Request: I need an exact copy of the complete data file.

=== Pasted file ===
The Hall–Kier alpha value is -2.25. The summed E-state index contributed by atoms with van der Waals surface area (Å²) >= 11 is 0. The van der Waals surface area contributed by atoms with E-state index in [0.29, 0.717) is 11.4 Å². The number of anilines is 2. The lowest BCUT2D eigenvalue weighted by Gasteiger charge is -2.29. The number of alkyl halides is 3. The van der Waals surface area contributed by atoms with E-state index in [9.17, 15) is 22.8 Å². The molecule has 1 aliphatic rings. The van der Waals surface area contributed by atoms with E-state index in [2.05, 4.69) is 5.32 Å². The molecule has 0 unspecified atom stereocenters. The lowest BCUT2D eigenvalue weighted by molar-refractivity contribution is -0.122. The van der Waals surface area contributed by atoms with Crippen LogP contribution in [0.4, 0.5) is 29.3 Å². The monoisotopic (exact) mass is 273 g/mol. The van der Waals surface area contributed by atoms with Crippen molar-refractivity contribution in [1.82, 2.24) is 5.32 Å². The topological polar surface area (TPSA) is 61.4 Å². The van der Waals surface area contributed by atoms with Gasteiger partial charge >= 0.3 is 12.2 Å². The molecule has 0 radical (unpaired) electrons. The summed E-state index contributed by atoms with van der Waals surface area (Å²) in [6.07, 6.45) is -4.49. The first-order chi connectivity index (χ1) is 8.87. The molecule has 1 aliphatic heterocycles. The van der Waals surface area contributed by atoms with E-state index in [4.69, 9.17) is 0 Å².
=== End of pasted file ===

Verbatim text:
The Hall–Kier alpha value is -2.25. The summed E-state index contributed by atoms with van der Waals surface area (Å²) >= 11 is 0. The van der Waals surface area contributed by atoms with E-state index in [0.29, 0.717) is 11.4 Å². The number of anilines is 2. The lowest BCUT2D eigenvalue weighted by Gasteiger charge is -2.29. The number of alkyl halides is 3. The van der Waals surface area contributed by atoms with E-state index in [9.17, 15) is 22.8 Å². The molecule has 1 aliphatic rings. The van der Waals surface area contributed by atoms with E-state index in [2.05, 4.69) is 5.32 Å². The molecule has 0 unspecified atom stereocenters. The lowest BCUT2D eigenvalue weighted by molar-refractivity contribution is -0.122. The van der Waals surface area contributed by atoms with Crippen LogP contribution in [0.4, 0.5) is 29.3 Å². The monoisotopic (exact) mass is 273 g/mol. The van der Waals surface area contributed by atoms with Crippen molar-refractivity contribution in [1.82, 2.24) is 5.32 Å². The topological polar surface area (TPSA) is 61.4 Å². The van der Waals surface area contributed by atoms with Gasteiger partial charge >= 0.3 is 12.2 Å². The molecule has 0 radical (unpaired) electrons. The summed E-state index contributed by atoms with van der Waals surface area (Å²) in [6.07, 6.45) is -4.49. The first-order chi connectivity index (χ1) is 8.87. The molecule has 1 aliphatic heterocycles. The van der Waals surface area contributed by atoms with E-state index in [4.69, 9.17) is 0 Å².